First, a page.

Terrapin celebrates its 17th anniversary with a carnival from 4:30–8:30 p.m. Saturday, Apr. 6 at the Newton Bridge Road brewery. In addition to year-round brews, the carnival features cask ales, barrel-aged beers, beers from Terrapin’s ATL Brew Lab at SunTrust Park and other special brews, along with entertainment from the Balkun Brothers band, local vendors, food trucks and games. Tickets, available at terrapinbeer.com, are $26 and include beer samples, a brewery tour and a souvenir glass. Proceeds will benefit Nuçi’s Space, a mental health and resource center for musicians.
With the construction of Firefly Trail finally underway after nearly 20 years, Athens-Clarke County finally has to make a decision about what to do with the Murmur trestle.
In 2000, CSX started to remove rails and demolish trestles along an abandoned rail line running from Winterville to downtown Athens. One of those trestles, near Poplar Street, was featured on the back cover of R.E.M.’s album Murmur. Fans rallied, and ACC purchased the trestle and halted the demolition, but not before it was halfway gone.
As many cities have done with unused railroads—see New York’s High Line or the Silver Comet Trail west of Atlanta—ACC decided to convert the flat, level rail bed into a walking and biking trail. Sales tax collections, planning and federal approval took over a decade. The first leg of the trail, between East Broad Street and Dudley Park, opened last year. Initially, there was not enough money for a new bridge over Trail Creek, but that’s changed since voters approved a 1 percent sales tax for transportation in 2017.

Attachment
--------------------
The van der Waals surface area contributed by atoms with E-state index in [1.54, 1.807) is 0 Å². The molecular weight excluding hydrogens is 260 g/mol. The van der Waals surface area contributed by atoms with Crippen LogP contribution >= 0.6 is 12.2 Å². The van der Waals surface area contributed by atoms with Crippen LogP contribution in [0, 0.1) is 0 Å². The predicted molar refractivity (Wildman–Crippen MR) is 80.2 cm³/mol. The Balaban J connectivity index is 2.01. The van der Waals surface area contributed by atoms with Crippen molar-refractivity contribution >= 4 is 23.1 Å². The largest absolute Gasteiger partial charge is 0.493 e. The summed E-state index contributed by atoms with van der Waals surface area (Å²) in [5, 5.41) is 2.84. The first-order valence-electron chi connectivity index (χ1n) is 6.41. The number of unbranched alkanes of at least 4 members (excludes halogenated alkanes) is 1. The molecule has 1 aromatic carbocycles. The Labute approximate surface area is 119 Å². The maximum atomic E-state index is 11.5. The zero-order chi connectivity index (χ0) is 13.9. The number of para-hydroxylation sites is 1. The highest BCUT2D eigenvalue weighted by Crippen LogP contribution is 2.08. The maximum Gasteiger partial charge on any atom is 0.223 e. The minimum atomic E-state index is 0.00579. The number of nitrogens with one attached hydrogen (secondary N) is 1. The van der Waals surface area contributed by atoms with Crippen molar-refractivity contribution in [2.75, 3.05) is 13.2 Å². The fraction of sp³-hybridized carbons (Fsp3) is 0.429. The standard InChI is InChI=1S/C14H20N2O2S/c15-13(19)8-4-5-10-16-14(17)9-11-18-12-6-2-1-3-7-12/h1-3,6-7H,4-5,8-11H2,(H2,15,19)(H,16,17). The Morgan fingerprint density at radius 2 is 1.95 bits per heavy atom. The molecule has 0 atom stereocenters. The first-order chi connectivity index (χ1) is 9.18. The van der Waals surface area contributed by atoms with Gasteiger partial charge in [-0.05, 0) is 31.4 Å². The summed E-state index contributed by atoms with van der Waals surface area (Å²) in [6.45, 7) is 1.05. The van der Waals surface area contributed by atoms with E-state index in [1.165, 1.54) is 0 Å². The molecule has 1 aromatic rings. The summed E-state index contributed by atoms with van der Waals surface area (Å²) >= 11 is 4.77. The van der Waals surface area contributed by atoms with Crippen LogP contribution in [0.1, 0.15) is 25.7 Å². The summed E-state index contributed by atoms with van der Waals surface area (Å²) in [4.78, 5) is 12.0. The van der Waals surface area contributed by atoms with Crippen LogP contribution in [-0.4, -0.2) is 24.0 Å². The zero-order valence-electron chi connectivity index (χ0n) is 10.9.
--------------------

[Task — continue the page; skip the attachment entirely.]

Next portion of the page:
Photo Credit: Robert De Martino/Wikimedia Commons
Reddit is well known as a sordid hive of flat-earthers and Pizzagate fanatics, but user JohnnyStringbean may have come up with one of the better online conspiracy theories of all time.
More than 200 University of Georgia students gathered at the Miller Learning Center Monday night to talk about a racist video that went viral over the weekend.
Black students who spoke at the "In Solidarity" event, organized by the Student Government Association and UGA chapter of the NAACP, said they were hurt but not surprised by the Snapchat video, which showed a white UGA fraternity member whipping another white student with a belt, telling him to "pick my cotton," and using a racial slur. They also criticized the university administration's response to the video.
"There are students of color who don't feel safe, who don't feel comfortable, and that's a failure on the administration's part," one student said.
The Georgia Senate passed one of the nation's most restrictive abortion bills today.
The largely party-line vote was 34–18, with both of the Athens area's senators, Bill Cowsert (R-Athens) and Frank Ginn (R-Danielsville) voting in favor of it.
The bill—dubbed the "Heartbeat Bill" by supporters—bans almost all abortions after six weeks of pregnancy. The bill criminalizes physicians, according to the Georgia Medical Association , and some critics say it could make women who use a morning-after pill legally culpable as well.
Kemp is almost certain to sign the bill—he supported it during his campaign—setting up a potential legal battle. The American Civil Liberties Union has already said it will sue if Kemp signs the bill into law.
Photo Credit: courtesy of Creature Comforts
Creature Comforts has expanded the wood cellar at its downtown Athens brewery, and a new barrel-aged offering will go on sale next week.
Pearson—a fruited ale aged in oak barrels that showcases Elberta peaches from Fort Valley's Pearson Farms—will be available on draft and in half-liter bottles to go Saturday, Mar. 30 from noon to 10 p.m. in the tasting room. Bottles are $18, and there is a limit of six per customer.
Next up are Curious #12 and Existence, available later this spring. Curious #12 (8.1% ABV) is made from a portion of a previous release, River Ridge Black, conditioned with organic black raspberries and black courants, that was aged in a port barrel for eight months. Existence (13.7% ABV) is an imperial stout aged in a bourbon barrel for 23 months.
The Senate voted down a bill last week creating a voucher program for private-school students when several Republicans either sat it out or crossed party lines, and a rumored revote never came to pass. SB 173 is most likely dead for the session, along with the similar House Bill 301.